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The Everyday Lives of Young Children


  • Page extent: 328 pages
  • Size: 228 x 152 mm
  • Weight: 0.65 kg

Library of Congress

  • Dewey number: 305.233089
  • Dewey version: 22
  • LC Classification: HQ767.9 .T835 2008
  • LC Subject headings:
    • Children--Cross-cultural studies
    • Social interaction--Cross-cultural studies

Library of Congress Record

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 (ISBN-13: 9780521803847)

Manufactured on demand: supplied direct from the printer

$99.00 (P)

This book is based on lengthy observations of three-year-olds in the United States, Russia, Estonia, Finland, Korea, Kenya, and Brazil. The focus is on how and where children spend their time, and who they are with, at an age when they are learning what it means to be a part of their culture. The book provides unique insight into variations in young children’s lives in different societies and from different social class groups.


1. Introduction and stage setting; 2. The daily lives of toddlers; 3. Cultural-ecological theory and its implications for research; 4. Methods; 5. Life in the cities; 6. Everyday activities; 7. Settings and partners; 8. Everyday lives; 9. The cultural ecology of young children.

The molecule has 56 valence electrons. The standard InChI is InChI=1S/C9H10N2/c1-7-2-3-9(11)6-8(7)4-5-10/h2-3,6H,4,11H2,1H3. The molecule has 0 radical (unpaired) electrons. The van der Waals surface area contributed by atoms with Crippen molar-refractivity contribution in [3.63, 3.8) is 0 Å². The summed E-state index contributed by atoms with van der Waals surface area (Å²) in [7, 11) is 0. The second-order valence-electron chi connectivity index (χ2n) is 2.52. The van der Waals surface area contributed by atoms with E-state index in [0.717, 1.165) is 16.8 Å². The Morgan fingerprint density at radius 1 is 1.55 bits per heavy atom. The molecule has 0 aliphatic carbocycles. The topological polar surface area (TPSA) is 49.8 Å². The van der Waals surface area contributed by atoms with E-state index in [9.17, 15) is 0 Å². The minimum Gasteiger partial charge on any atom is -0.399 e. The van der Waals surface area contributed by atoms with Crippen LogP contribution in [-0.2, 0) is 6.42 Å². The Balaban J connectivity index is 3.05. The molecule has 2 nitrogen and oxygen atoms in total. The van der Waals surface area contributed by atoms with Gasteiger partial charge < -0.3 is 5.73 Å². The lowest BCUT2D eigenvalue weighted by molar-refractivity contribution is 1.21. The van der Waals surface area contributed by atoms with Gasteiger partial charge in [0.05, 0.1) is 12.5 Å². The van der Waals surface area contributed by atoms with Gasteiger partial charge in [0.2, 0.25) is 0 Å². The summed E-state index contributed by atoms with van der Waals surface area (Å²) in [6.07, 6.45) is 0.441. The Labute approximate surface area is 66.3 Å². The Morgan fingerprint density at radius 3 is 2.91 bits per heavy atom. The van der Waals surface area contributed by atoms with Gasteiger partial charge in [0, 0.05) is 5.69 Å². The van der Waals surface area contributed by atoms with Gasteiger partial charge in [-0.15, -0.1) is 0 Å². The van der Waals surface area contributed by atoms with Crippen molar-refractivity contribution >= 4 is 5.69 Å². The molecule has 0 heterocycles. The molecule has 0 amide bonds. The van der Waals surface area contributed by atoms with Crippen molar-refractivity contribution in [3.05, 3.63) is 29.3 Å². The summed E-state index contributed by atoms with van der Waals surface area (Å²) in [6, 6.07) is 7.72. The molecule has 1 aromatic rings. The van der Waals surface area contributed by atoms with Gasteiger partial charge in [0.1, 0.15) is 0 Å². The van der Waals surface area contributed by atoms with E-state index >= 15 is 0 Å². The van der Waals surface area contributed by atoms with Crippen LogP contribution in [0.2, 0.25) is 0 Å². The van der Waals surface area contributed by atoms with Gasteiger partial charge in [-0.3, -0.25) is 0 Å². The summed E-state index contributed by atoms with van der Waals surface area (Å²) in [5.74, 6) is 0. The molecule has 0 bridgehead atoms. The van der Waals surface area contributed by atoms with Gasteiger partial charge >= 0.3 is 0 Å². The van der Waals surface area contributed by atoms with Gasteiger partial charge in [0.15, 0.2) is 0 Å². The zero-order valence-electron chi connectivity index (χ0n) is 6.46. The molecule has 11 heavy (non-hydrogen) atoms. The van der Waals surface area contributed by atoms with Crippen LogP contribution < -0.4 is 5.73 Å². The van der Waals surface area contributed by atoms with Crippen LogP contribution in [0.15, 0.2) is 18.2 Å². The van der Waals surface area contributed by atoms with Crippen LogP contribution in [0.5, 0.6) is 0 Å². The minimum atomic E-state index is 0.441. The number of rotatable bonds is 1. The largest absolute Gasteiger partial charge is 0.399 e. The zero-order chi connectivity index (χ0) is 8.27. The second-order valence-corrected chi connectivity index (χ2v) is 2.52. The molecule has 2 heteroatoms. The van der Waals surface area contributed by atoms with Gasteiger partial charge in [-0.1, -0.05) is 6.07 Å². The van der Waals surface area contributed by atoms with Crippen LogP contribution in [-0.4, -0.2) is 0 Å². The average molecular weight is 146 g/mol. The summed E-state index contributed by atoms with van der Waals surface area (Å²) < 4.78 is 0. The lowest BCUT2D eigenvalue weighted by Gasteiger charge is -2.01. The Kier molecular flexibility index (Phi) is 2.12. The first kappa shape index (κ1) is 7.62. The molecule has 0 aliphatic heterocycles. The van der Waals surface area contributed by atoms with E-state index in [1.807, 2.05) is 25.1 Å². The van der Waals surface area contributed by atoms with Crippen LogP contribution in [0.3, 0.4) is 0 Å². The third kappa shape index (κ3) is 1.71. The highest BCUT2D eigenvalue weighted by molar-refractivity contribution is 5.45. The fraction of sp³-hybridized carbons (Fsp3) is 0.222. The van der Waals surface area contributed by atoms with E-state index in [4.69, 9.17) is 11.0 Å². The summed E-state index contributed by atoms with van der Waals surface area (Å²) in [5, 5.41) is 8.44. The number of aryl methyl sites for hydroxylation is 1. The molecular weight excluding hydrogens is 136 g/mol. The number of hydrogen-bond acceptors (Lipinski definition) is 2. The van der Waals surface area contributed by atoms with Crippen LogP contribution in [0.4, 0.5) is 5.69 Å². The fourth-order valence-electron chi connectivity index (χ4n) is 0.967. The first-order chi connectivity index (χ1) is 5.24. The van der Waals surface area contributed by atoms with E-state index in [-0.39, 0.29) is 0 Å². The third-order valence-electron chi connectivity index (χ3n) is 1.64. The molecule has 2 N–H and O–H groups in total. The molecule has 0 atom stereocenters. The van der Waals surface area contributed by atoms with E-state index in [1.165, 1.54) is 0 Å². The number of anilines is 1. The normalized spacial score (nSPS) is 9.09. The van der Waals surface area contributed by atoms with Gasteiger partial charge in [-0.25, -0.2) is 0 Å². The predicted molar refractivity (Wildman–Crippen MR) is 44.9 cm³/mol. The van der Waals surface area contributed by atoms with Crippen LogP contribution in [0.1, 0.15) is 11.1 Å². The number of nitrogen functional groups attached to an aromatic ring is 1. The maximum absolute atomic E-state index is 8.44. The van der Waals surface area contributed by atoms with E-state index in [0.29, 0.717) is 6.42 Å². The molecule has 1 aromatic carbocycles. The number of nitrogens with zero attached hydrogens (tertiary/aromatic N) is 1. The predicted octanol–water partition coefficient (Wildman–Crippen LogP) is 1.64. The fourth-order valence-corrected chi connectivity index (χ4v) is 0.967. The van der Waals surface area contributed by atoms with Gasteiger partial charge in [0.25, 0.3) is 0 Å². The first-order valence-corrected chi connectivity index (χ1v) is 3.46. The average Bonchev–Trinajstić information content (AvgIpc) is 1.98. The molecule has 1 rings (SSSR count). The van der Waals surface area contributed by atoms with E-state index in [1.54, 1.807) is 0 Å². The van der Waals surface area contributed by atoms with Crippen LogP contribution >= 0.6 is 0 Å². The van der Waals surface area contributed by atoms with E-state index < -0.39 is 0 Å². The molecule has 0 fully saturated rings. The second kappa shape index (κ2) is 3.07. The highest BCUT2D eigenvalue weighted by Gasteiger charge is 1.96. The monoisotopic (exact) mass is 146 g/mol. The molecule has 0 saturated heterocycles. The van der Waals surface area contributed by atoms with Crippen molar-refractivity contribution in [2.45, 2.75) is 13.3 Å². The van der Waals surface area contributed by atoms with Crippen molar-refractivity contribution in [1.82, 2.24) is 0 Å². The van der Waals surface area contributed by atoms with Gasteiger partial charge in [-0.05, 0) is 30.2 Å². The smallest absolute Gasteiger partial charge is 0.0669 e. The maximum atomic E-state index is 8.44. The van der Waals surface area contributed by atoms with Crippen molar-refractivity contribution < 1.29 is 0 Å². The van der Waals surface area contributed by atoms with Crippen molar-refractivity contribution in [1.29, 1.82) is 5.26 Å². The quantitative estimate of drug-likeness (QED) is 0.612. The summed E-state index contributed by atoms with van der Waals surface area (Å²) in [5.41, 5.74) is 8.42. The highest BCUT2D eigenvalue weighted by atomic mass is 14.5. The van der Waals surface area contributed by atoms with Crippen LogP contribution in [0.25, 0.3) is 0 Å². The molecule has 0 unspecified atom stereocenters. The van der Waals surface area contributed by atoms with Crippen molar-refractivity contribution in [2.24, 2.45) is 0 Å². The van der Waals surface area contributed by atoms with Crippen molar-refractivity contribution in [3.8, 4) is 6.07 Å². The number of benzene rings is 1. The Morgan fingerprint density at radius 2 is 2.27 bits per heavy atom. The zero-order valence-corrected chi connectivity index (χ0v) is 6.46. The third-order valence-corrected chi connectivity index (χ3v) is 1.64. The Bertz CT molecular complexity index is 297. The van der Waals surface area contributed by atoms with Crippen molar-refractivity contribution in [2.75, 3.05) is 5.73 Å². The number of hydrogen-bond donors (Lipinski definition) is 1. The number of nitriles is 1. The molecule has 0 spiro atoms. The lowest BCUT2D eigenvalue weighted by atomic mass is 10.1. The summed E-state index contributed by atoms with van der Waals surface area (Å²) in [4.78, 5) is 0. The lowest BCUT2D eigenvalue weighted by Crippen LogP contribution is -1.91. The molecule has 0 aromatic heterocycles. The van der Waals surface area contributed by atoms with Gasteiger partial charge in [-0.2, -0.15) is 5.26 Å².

"...a welcome addition...Tudge’s work makes important conceptual and empirical contributions to the developmental literature. It presents us with compelling arguments about the need to justify the choice of cultural units and observational categories in describing children’s daily activities. It offers a theoretical framework for the study of culture and development, and proposes a broader conception of ethnographic research methodology. Finally, this work enables us to better understand the children of the majority world while providing new information about the children of the Western industrial world as it also guides future research in significant ways."
--Human Development, Artin Göncü and Barbara Abel, University of Illinois at Chicago

"... a breakthrough contribution. The multidisciplinary nature of the work also invites readers to consider culture in all of its complexity and fluidity, and presents interesting possibilities for studying education, urbanicity, and childrearing as shaped by—and as they shape—culture... this work pushes the boundaries of research typically classified as ‘‘cross-cultural’’ by spotlighting children in urban settings around the world and by including comparisons not only across societies but also within societies..."
--Fabienne Doucet, New York University, Journal of Marriage and Family

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